Audiolab 8000T Tuner

In the majority of digitally synthesized tuners (basically those where the tuning oscillator frequency is compared with a quartz crystal) variable tuning is under the control of a pair of Up and Down buttons; if there is a knob it is nothing but a mechanical substitute achieving the same thing. To avoid horrible inter-channel noises these tuners have a muting circuit which suppresses all sound whilst selection takes place. The Audiolab 8000T is not like that- very cleverly it accurately mimics the performance and feel of a classic analogue mechanically tuned design. Inside a moulded light-proof housing the shaft of the tuning knob, running in ball races, carries a shutter disc with 60 slots. These pass between an LED light source and a pair of infra red sensors (two are needed because the system needs to know which way you have spun the knob as well as how far) and each pass initiates a 25kHz change of frequency so that a complete revolution on the FM band alters the tuning by 1.5MHz, comparable to a mechanical design. The shaft also carries a 60-tooth cog aligned with the slots and there is a closely adjacent magnet so that although the flywheel action is not impeded it is possible to feel each tuning step when rotated slowly. When this takes place and indeed when any change of operation is initiated in this tuner the output is temporarily reduced by 15dB so that one can listen through the operation without undue disturbance even if the optional full muting is disabled. This has to be the most delightful variable tuning device yet found on a 'modern' tuner but it has the snag that being always operational and readily moved by the slightest accidental touch it is all too easy to spoil a wanted recording. Maybe one of Audiolab's clever chaps could arrange for the microprocessor to disable it by toggling the muting button. The remaining controls, all pushbuttons, are all logical and clearly labelled. At far left under the heading Auto are an Up/Down pair which set the tuner looking for the next worthwhile (i.e. strong enough) station; adjacent are three to select the waveband, then four to select bandwidth (by a choice of two alternative IF chains on FM and by audio filtering on AM), Mono override, the previously mentioned Muting and Hi-Blend which reduces hiss on the weaker stereo transmissions. Spaced off are a group of ten plus a "P" multiplier for direct access to a maximum of 39 chosen programmes from any waveband and any of the chosen conditions above. Lastly are another Up/Down pair to cycle through the 39 and a Save button to commit your choice to the memory. Pressing this and the adjacent "P" button conjures up a recording calibration tone on both FM and AM which closely relates to 6dB below maximum signal thus facilitating setting the gain control(s) of an associated recorder. Near the right edge is a large button which, in common with all the Audiolab products, is the Power On/Off switch.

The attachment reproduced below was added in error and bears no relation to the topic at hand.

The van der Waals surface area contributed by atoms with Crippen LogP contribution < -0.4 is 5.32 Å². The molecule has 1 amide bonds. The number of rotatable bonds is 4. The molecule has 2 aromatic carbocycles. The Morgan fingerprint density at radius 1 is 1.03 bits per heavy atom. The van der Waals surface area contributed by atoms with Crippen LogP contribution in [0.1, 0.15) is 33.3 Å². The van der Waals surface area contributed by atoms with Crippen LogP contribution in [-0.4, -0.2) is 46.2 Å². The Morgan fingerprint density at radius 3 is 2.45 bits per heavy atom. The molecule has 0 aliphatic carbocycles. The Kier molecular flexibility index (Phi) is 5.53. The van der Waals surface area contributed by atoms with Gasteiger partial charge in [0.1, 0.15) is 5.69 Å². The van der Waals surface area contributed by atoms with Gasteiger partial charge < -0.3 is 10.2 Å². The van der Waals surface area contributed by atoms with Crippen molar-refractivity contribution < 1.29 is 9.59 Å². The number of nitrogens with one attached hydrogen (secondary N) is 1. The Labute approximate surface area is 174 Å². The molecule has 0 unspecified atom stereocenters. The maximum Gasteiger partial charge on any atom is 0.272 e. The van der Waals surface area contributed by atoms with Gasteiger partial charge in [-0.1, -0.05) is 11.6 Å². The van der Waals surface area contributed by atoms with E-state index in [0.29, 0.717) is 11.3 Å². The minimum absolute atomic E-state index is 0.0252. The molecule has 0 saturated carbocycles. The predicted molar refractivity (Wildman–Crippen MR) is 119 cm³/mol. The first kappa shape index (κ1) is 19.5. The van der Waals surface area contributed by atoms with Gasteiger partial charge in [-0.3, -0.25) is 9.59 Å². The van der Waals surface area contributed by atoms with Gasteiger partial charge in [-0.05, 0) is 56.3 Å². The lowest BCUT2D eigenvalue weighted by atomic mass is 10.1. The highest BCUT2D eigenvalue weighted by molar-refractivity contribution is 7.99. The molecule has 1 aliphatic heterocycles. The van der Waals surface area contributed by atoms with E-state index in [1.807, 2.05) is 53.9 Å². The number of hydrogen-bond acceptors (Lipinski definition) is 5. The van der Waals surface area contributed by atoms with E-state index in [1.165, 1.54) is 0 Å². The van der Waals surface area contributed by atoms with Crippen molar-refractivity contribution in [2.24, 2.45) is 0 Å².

Behind a full-height transparent panel slightly off-centre is a satisfyingly readable liquid-crystal display backlit in pale green. This shows the programme n umber if one is selected, and the current wave band and frequency in numerals 10mm high. Below it appear confirmation of the relative selected conditions such as Mono or Stereo, Muting and Bandwidth. At the bottom are a pair of bar-graph type displays; the one on the left is an accurate ten-section portrayal of the received signal strength on each waveband which can be related to the actual figures from a chart in the instruction manual if one so desires. The second linear display only appears on FM and provides an exact indication of tuning to the centre of the received transmission and is calibrated in 25kHz steps out to ±125kHz.

The rear panel carries a two-pin fused IEC power connector and a group of four gold-plated phono sockets. Two of the latter are the normal left and right channel audio outputs, the others provide a DC voltage related to signal strength and a wideband demodulator output that might feed an RDS decoder. There is a male coaxial aerial connector and four terminals to two of which the supplied separate directional loop AM aerial is connected and the others for external AM aerial and earth if required.